Types of Schema.org Micro-Distribution Entities
The micro-label dictionary in question allows you to describe a large number of different types of entities, each of which has its own set of properties.
The most generalized type of micro-label character Schema.org is “Something” (Thing). It has 4 basic properties: “Name”, “Description”, “Link” (url) and “Picture” (image).
All other types of entities are private cases of Thing and its subtypes.
List the most popular of them:
- CreativeWork (creativity) - allows you to describe the features of the results of creative activity of various types (books, films, series, songs and even recipes) by indicating authorship, genre, audience reviews, rating, etc.
- Event - with its help, details of events are described (date and venue, participants, etc.).
- Person (personality) - It is used to describe a real or fictitious person (name, gender, type of activity, contact details).
- Organization (organization) - an entity similar to the previous one. Allows you to specify a variety of data about the company, enterprise, organization.
- Place and various subtypes (Restaurant, LocalBusiness, etc.) - are used to describe everything that has a geographical location and can be indicated on the map (address of the organization, cafe, cinema, store).
- Product - from the name of the entity it is clear that it concerns everything that can be bought or sold. Moreover, this refers not only to goods, but also to services. The properties indicated in this semantic markup may relate to price, rating, model, brand, reviews, etc.
All private types of entities inherit the properties of those that are parental for them. Moreover, there can be several higher entities. For example, LocalBusiness simultaneously inherits properties from the Organization and from Place.
You can familiarize yourself with the complete list of entities and their properties on the official website of Schema.org.
The principle of creating micro-label Schema.org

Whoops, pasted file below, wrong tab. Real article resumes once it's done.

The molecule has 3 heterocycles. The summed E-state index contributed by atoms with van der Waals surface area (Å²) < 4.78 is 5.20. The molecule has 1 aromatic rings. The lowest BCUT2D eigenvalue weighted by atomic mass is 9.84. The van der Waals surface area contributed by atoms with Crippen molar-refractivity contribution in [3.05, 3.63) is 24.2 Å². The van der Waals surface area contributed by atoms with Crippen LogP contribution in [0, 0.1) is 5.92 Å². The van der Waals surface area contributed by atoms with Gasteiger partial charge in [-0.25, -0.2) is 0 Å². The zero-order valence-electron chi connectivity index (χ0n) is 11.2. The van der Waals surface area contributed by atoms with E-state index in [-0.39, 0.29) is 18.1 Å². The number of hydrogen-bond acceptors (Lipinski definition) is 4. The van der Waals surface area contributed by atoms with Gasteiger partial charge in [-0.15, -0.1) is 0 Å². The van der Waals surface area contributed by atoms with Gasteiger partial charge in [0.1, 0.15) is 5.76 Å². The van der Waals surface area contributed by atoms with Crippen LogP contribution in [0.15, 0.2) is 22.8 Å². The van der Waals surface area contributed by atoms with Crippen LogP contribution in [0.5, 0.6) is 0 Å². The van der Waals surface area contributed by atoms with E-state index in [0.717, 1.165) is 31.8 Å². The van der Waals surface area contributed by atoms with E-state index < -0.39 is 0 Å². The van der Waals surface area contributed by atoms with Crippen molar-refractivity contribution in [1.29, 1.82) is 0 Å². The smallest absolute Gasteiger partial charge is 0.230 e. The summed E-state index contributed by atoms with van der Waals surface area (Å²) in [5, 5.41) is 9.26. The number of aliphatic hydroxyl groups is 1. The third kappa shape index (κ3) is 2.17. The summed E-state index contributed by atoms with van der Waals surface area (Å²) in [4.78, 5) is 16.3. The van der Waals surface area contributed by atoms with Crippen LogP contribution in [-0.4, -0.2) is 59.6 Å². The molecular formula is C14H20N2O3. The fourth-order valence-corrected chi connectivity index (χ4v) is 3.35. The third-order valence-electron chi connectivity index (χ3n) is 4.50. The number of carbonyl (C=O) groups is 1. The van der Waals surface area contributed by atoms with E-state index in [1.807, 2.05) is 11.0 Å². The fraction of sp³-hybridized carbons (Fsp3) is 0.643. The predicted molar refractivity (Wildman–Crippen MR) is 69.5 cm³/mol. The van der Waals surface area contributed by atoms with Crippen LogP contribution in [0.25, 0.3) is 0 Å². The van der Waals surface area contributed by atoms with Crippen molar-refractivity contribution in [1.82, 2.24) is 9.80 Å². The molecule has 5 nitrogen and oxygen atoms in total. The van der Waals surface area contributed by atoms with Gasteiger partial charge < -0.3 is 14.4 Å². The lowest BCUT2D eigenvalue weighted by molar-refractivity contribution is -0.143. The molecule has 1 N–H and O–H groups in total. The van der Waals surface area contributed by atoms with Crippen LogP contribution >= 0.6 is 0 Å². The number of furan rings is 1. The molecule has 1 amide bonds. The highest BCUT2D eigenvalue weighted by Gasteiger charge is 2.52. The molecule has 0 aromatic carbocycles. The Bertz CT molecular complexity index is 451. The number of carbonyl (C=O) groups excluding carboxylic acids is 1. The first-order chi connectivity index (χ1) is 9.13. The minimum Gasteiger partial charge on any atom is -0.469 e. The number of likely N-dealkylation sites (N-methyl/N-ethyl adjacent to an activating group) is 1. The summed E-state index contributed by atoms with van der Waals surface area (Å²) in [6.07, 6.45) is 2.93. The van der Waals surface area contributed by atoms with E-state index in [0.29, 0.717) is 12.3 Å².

The Schema.org micro-label dictionary is used using three main attributes:
1. Itemscope. It delimits blocks of information, highlighting them in separate entities.
2. Itemtype. It is used together with the previous attribute and is responsible for determining the type of entity of the selected block.
3. Itemprop. Describes the properties of the entity.
Schema.org semantic markup is always used in two stages:
a) Allocation of the information block and “designation” of its description into a container with the obligatory indication of the micro-label scheme.
b) Implementing an itemprop attribute to indicate a specific property.
In the example of a screenshot, the search engine will be able to understand that the information on the page concerns a fantastic horror movie called “Alien”, directed by Ridley Scott, born November 30, 1937; the link points to the trailer of the described film.
Given the number of entities and their properties used in Schema.org micro-assembly, in this way you can describe almost any specific data on pages of sites of various thematic focus and scope.
Use or not
The use of micro-displaying data is not a prerequisite for promotion in search engines. A significant part of the websites that occupy leading positions in searchable issues is well dispensed with without it. And that means that you can very well promote your site without using semantic markings.
But there is one nuance. It is believed that as a result of using Schema.org micro-sampling dictionaries, sites receive advantages, the result of which is an increase in traffic inflows to 30 %. Agree, this is a pretty impressive figure. And this means that if you use micro-labeling, the costs of promoting the site in search engines can be significantly saved. So “think for yourself, decide for yourself”, implement or not implement.